New tool mines Wikipedia trustworthinessupdated: Wed Sep 05 2007 23:04:00

Because anyone can edit Wikipedia, the Web encyclopedia's reliability varies wildly. Now a computer science professor hopes to give users a better baloney detector: software that flags questionable lines in Wikipedia entries.

Review: Movie is a 'Champ'updated: Fri Aug 24 2007 08:37:00

In an era when information is cheap, what price do you place on the truth? That's one of the quandaries sports reporter Erik Kernan (Josh Hartnett) faces over the course of "Resurrecting the Champ," a solid, surprisingly absorbing character drama based on an article by J.R. Moehringer (the best-seller "The Tender Bar").

Movie about more than boxingupdated: Fri Aug 24 2007 08:37:00

Movie about more than boxing Is The CIA Editing Wikipedia?updated: Wed Aug 15 2007 18:10:00

What edits on Wikipedia have been made by people in congressional offices, the CIA and the Church of Scientology? A new online tool called WikiScanner reveals answers to such questions Jimbo takes on Googleupdated: Fri Aug 03 2007 15:00:00

Can an open source project improve online searching? Wikipedia founder Jimmy Wales thinks so

CNNMoney: Wikia details plans for rival to Googleupdated: Sat Jul 28 2007 21:03:00

Wikipedia founder Jimmy Wales said Friday he is putting the building blocks in place for a community-developed Web search service that would rival search engines such as Google or Yahoo. Who Still Uses Message Boards?updated: Wed Jul 25 2007 16:30:00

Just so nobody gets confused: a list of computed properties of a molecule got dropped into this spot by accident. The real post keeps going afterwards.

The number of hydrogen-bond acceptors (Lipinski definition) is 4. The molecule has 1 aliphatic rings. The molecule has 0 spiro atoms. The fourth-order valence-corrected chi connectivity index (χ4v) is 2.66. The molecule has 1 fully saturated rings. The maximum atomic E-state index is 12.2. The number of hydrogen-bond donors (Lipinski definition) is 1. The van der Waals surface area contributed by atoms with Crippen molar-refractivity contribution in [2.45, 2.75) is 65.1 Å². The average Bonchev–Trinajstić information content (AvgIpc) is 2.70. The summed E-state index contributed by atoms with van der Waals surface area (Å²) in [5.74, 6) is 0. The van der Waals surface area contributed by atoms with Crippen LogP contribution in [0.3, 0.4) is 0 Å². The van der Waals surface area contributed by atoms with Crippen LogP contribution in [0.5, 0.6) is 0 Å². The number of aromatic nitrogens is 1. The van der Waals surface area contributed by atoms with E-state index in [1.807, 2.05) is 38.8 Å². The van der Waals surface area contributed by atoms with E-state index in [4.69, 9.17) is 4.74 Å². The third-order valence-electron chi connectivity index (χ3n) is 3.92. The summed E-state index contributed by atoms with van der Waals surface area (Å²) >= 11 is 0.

The debacle over posts by Whole Foods CEO John Mackey shows that message boards, relics from the 1980s, continue to thrive. And who's on them may surprise you

Fortune: What has been the most infectious idea lately?updated: Mon Jul 09 2007 22:23:00

In preparation for the iMeme: The Thinkers of Tech conference, Fortune asked dozens of technology gurus the following question: What, for you, has been the most surprising infectious idea of the past year? Click on the names to read how Esther Dyson, Bill Joy, Jonathan Schwartz, among others, answered, or simply scroll down. Wrestler Chris Benoit's Father Speaks Outupdated: Mon Jul 02 2007 11:43:00

The father of Chris Benoit spoke out Friday, saying he had no idea why his son killed his wife and child and then committed suicide - but is anxious to see the results of toxicology tests. Chris Benoit's Web Bio Gets a Chilling Updateupdated: Fri Jun 29 2007 17:02:00

Somebody altered Chris Benoit's Wikipedia entry to mention his wife's death - before her body was found. Wrestler Wikipedia Entry Probedupdated: Fri Jun 29 2007 15:20:00